Reply
          • @Keith – thank you. I did not know about DBCC OPENTRAN;
            This would make a good presentation at SQL Saturday (hint hit, nudge nudge, wink wink)

  • On a related note…. if variables are updated by select statements, and the select statement isn’t a sub-query and returns 0 rows, then the select assignment doesn’t happen.
    Code below is bit obvious with where 1 = 2 so imagine a more complicated scenario that could see cursor fans run code against the same record twice.

    DECLARE @x NVARCHAR(25) = ‘Initial value’
    SELECT @x AS ‘@x at stage 1’

    SELECT @x = ‘Value1’ WHERE 0=1
    SELECT @x AS ‘@x at stage 2’

    SELECT @x = ‘Value2’ WHERE 1=1
    SELECT @x AS ‘@x at stage 3’

    Solution: make the select a sub-query (or use set but set needs a sub-query anyway).

    Reply
  • Hola Amigo! I didn’t know … and? When writing the code you see that it does not work, you change it and that’s it. You write it down on the list of curious things but, since it’s silly, you end up forgetting it. And nothing happens.

    Reply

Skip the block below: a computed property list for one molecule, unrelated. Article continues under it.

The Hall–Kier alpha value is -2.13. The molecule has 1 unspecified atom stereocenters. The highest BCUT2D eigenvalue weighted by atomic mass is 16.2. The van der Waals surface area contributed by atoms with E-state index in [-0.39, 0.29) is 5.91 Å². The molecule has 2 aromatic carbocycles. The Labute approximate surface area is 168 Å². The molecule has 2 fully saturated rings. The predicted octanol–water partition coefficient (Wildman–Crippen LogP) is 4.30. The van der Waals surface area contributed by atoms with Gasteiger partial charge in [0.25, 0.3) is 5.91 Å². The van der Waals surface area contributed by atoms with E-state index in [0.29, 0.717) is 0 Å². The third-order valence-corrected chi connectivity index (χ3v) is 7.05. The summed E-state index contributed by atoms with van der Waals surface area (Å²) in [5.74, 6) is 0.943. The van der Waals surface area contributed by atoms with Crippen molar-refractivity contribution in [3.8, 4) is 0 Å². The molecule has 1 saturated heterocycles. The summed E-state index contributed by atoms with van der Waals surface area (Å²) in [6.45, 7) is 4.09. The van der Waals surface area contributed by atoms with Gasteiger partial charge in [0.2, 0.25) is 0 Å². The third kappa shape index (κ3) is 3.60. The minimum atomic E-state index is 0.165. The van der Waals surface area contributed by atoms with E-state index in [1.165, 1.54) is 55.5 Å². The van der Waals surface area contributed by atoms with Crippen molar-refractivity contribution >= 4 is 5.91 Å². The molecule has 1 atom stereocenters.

• Ah, so you always see when code doesn’t work, eh? Wow. That’s impressive! You must be one of those 10X Developers that I’ve heard so much about. 10X for stopping by!

      Reply
      • Well, not always. But if you are not sure of something you always try. Following your teachings! When in doubt, try. SQL Server does not bite!

        Reply
  • wOW, the hubris in this thread is palpable. In the reading I’ve done over the past few months, I’ve noticed that SQL-heads like to flip-flop back and forth between presenting an inclusive, mentoring vibe, and a beat-down on folks who don’t know as much as they do. Pick a lane.

    Reply
    • Good point. We should all always just have exactly one approach to life, and never deviate from that one specific emotion and approach. It’ll be perfect for all situations. I never thought of that before! You should write a book.

      I think you can tell which lane I picked this morning. 😉

      Reply
  • Great post, thanks for sharing! Good news, it looks like this behavior is now officially documented.

    “Changes to variables aren’t affected by the rollback of a transaction.”

    I remember first learning about this a while back with table variables. Such an interesting “gotcha” question. I’m sure many people would appreciate this behavior with that @MySalary variable. 😉

    Reply